Facts as thinking tools

Leading on from last week’s blog on Thinking Differently, my thoughts this week centre on using mathematical facts as tools to solve problems. It occurs to me that children are encouraged to learn many facts, including times tables (up to 12 x 12): but rarely do we focus on why such facts need to be learned. Yet children are more inclined to rote learn these facts if they know WHY they need to. What is the purpose? Let’s consider a few problems (out of many) that are made considerably easier by instant recall of times tables.

Inverse: although it seems obvious that division is the opposite of multiplication, using times tables to also derive matching division facts speeds up calculation. For example, if 7 x 9 = 63, then the inverse fact that 63 divided by 7 would equal 9, and 63 divided by 9 would equal 7, should also be instantly recalled. One way to encourage such recognition, is to focus on numbers as related ‘families’ – the three numbers above, 7, 9 and 63 are a related family. We might call them the ‘inverse’ family.

How can knowing times tables help with more complex calculation, using much higher numbers? Times tables combined with place value form a formidable team for working out zero-based calculations. For example, 30 x 4 or, more complex, 70 x 600. Simply adding the required number of zeros to the times table, makes light work of such operations. Even ‘almost’ zero problems can be solved in this way: 41 x 60 = 240 + 60 = 300. Mere seconds of calculation.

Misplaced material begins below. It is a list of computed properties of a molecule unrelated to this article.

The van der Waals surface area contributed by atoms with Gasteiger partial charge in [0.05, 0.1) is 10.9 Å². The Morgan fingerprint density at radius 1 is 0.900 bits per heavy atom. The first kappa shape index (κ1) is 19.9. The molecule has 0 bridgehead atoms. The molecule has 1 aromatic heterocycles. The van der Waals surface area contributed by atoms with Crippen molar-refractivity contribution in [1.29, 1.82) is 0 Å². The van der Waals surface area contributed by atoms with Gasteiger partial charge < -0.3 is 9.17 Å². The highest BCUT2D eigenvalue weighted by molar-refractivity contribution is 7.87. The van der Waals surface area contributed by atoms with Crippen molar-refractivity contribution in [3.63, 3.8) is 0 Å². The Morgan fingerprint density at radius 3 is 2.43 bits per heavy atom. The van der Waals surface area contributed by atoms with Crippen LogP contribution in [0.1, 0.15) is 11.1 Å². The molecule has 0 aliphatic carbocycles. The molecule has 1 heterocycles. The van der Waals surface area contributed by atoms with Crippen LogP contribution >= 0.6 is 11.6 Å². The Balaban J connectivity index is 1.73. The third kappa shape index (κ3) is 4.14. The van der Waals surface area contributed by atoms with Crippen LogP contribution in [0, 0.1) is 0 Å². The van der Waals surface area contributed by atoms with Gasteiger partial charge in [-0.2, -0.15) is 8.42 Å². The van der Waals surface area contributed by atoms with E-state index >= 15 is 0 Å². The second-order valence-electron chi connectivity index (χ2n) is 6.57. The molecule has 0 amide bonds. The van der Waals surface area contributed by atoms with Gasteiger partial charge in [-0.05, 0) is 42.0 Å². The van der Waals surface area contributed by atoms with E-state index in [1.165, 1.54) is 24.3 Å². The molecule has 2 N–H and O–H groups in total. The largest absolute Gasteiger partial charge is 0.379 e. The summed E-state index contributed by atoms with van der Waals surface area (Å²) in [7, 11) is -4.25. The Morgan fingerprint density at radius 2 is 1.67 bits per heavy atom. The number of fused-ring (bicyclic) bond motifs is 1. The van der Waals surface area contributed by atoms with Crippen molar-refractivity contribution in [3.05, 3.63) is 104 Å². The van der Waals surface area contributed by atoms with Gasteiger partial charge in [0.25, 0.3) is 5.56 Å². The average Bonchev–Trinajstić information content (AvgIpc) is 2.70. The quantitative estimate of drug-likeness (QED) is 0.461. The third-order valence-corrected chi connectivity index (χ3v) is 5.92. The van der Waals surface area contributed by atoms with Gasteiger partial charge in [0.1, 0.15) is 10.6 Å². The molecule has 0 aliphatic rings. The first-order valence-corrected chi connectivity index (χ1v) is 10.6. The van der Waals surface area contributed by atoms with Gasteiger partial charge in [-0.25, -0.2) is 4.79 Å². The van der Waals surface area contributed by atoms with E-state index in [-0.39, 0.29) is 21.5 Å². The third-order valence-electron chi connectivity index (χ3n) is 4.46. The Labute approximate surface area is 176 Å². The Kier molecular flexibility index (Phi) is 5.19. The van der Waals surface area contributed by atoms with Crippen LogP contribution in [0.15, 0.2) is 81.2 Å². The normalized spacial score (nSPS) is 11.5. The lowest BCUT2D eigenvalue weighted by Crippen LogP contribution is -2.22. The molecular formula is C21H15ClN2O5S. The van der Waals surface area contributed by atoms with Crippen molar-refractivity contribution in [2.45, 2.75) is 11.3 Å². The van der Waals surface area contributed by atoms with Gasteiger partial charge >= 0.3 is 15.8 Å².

Of course, children must understand how many zeros to add onto the answer and why. But times tables and an understanding of zero as place value markers: multiplication by ten, hundred or thousand, enable speedier problem solving.

What about decimal points? Yes, children can perform written calculations, but using place value with times tables works the opposite way as well – to divide by ten, hundred or thousand. Example: 2.5 x 400 = 10 with two zeros on the end = 1000. Another example: 60 x 1.2 = 72. Lets consider this second example. Pupils need to realise that the zero on 60 represents times 10 – but the decimal point in 1.2 represents division by 10. So, as 6 x 12 = 72, the inverse operations cancel out each other. One further example: 700 x 0.4. This needs thinking about. We know that 4 x 7 = 28. Two zeros mean multiplication by 100, but the decimal means division by ten – so only one zero needs to be added: 280.

Just as a plumber needs specialist tools, mathematicians needs facts in order to do a quick and efficient job.

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